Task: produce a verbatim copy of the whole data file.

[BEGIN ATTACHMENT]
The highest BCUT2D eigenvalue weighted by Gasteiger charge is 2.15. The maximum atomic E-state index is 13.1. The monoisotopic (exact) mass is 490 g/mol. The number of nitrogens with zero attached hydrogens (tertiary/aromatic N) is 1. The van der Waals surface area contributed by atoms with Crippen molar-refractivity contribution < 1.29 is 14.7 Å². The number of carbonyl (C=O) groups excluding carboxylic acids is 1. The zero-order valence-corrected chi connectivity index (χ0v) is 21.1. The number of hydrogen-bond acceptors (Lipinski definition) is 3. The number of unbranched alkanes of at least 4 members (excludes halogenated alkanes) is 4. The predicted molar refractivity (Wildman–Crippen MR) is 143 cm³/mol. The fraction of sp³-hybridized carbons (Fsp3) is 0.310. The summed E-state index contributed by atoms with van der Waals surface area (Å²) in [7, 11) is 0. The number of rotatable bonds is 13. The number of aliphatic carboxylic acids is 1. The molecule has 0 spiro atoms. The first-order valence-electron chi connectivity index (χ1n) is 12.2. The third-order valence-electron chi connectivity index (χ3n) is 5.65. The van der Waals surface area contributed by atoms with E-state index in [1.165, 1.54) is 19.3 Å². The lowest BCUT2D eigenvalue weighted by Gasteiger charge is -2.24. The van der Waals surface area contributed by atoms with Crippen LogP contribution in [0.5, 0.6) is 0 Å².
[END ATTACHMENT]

The highest BCUT2D eigenvalue weighted by Gasteiger charge is 2.15. The maximum atomic E-state index is 13.1. The monoisotopic (exact) mass is 490 g/mol. The number of nitrogens with zero attached hydrogens (tertiary/aromatic N) is 1. The van der Waals surface area contributed by atoms with Crippen molar-refractivity contribution < 1.29 is 14.7 Å². The number of carbonyl (C=O) groups excluding carboxylic acids is 1. The zero-order valence-corrected chi connectivity index (χ0v) is 21.1. The number of hydrogen-bond acceptors (Lipinski definition) is 3. The number of unbranched alkanes of at least 4 members (excludes halogenated alkanes) is 4. The predicted molar refractivity (Wildman–Crippen MR) is 143 cm³/mol. The fraction of sp³-hybridized carbons (Fsp3) is 0.310. The summed E-state index contributed by atoms with van der Waals surface area (Å²) in [7, 11) is 0. The number of rotatable bonds is 13. The number of aliphatic carboxylic acids is 1. The molecule has 0 spiro atoms. The first-order valence-electron chi connectivity index (χ1n) is 12.2. The third-order valence-electron chi connectivity index (χ3n) is 5.65. The van der Waals surface area contributed by atoms with E-state index in [1.165, 1.54) is 19.3 Å². The lowest BCUT2D eigenvalue weighted by Gasteiger charge is -2.24. The van der Waals surface area contributed by atoms with Crippen LogP contribution in [0.5, 0.6) is 0 Å².